Usage Documentation

  1. The input file
  2. Running lisa
  3. Lisa output

  1. The input file

    Table of Contents

    In order to run LISA, one needs to create a single input file with all the necessary input parameters for the desired problem. We have provided a large number of sample input files applying to a variety of different problems in order to help users be able to quickly get started. Therefore, the user should be able to simply modify one of the existing sample files in order to treat their respective problem. The input file is actually written in the Python programming language. Python is a simple, yet extremely powerful, language which is quickly gaining traction within the scientific community. However, the user need not be at all familiar with python in order to use LISA. Below we briefly outline the general rules one needs to know to succesfully create or modify an input file.

    Use of Python in input file
    The input file is a valid python program, and therefore all of the python syntax applies. Generally speaking, the user will only ever need to define a variable, which is trivial. However, it is necessary to know two pertinent details of python. First, a comment is signified by the character #. Anything following # on a given line will not be considered by the program. Second, Python is not a free-form language, meaning that the spacing for the first command on a given line is critical. In the input file, all variables should be defined with no spaces at the beginning of the line (there are a few exceptions to this rule). If this rule is not followed the program will not run.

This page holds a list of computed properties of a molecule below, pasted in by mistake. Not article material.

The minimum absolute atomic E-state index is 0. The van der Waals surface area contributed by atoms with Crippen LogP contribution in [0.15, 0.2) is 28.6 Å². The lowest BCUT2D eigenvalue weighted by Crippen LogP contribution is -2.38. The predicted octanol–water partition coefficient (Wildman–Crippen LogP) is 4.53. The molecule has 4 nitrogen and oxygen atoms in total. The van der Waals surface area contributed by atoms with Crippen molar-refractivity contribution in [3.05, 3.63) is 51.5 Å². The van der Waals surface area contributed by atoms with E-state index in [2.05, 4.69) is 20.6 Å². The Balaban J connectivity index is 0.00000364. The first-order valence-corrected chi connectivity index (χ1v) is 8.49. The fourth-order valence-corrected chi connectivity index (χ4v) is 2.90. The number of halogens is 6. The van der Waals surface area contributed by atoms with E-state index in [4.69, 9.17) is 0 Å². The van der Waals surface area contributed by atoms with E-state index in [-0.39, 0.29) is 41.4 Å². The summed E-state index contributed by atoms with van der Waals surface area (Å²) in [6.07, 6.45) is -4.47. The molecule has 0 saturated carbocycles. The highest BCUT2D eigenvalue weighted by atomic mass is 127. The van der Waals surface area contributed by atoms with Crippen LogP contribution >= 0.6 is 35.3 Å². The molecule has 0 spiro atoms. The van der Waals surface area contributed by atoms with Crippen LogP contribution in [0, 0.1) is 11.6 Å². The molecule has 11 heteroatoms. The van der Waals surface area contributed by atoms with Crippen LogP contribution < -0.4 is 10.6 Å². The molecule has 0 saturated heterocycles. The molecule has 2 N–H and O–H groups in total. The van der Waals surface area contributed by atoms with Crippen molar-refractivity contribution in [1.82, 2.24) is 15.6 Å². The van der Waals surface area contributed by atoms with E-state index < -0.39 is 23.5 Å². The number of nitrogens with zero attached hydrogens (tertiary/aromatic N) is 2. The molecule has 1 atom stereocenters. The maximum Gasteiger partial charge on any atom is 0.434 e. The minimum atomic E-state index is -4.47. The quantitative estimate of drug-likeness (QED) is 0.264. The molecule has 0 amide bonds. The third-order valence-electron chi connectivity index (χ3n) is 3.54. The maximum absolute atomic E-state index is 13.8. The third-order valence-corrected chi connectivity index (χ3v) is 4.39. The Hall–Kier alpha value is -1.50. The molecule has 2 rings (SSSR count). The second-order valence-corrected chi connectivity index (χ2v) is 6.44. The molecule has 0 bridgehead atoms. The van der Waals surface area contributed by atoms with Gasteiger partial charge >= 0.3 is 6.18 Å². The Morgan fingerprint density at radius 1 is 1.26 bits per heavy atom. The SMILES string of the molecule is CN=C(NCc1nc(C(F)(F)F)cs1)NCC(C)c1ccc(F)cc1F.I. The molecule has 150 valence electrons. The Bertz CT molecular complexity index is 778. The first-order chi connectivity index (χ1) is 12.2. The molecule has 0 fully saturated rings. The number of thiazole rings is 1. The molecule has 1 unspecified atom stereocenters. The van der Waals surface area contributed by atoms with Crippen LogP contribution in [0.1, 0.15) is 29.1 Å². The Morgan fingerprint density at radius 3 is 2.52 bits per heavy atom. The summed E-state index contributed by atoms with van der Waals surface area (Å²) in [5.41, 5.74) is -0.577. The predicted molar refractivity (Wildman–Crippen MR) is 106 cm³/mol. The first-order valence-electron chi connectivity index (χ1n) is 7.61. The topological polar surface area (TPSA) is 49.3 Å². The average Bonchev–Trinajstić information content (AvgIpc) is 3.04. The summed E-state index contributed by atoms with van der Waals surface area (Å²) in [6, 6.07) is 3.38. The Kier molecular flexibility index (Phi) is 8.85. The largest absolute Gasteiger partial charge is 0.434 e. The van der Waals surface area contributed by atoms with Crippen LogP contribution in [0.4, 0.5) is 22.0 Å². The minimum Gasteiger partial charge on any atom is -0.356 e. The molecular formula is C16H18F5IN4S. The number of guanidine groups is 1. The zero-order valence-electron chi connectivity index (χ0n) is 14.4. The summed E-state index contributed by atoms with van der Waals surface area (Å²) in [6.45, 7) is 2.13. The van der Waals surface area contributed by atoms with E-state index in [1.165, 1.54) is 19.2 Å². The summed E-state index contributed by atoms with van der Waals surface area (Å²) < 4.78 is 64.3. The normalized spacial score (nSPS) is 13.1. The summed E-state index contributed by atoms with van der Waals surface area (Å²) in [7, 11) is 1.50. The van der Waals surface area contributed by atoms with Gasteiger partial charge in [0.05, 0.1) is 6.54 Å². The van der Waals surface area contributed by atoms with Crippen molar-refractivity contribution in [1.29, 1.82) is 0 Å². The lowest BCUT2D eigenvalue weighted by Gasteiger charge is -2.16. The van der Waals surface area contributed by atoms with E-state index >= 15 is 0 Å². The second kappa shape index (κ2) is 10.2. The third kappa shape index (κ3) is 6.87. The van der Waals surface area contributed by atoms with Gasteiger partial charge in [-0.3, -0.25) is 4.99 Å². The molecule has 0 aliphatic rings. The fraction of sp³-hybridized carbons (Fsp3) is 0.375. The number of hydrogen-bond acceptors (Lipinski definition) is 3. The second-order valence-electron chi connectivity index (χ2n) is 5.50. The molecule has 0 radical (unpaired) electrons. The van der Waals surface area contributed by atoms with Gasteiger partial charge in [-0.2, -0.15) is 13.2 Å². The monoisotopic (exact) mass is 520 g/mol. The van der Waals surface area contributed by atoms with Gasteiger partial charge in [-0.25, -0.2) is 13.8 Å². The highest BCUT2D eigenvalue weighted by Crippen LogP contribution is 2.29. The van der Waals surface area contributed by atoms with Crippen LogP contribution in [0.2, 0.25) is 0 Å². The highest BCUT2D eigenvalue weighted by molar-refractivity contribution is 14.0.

The user is free to take advantage of all the features of Python within the input file. For example, one may perform mathematical operations when defining a variable (ie. x=sqrt(3)/2). Additonally, the user may define there own variables which may be used to define other variables that the code requires.

    Basic structure of the input file
    The input file defines a number of variables which depend on the given problem. We seperate the variables into the following categroies for clarity: general parameters, scheme, strucutre, Hamiltonian, forcing terms, interactions, density, and solver. These are considered in detail below, and sample values are given. Certain problems may not require variables from certain categories to be defined.

    General parameters
    This section contains general variables which need to be set for most DMFT applications.

    The maximum number of DMFT iterations to be performed. The calculation may be stopped earlier if the convergence criterion is reached.

    The inverse temperature.

    This variable defines wether or not the calculation should start with a self_energy which is read in from the Sigma file. There will be a number of Sigma files depending on the particular problem being studied (ie. for the single band Hubbard model there will be one Sigma file for the majority spins and one for the minority). For more details see section the LISA output description.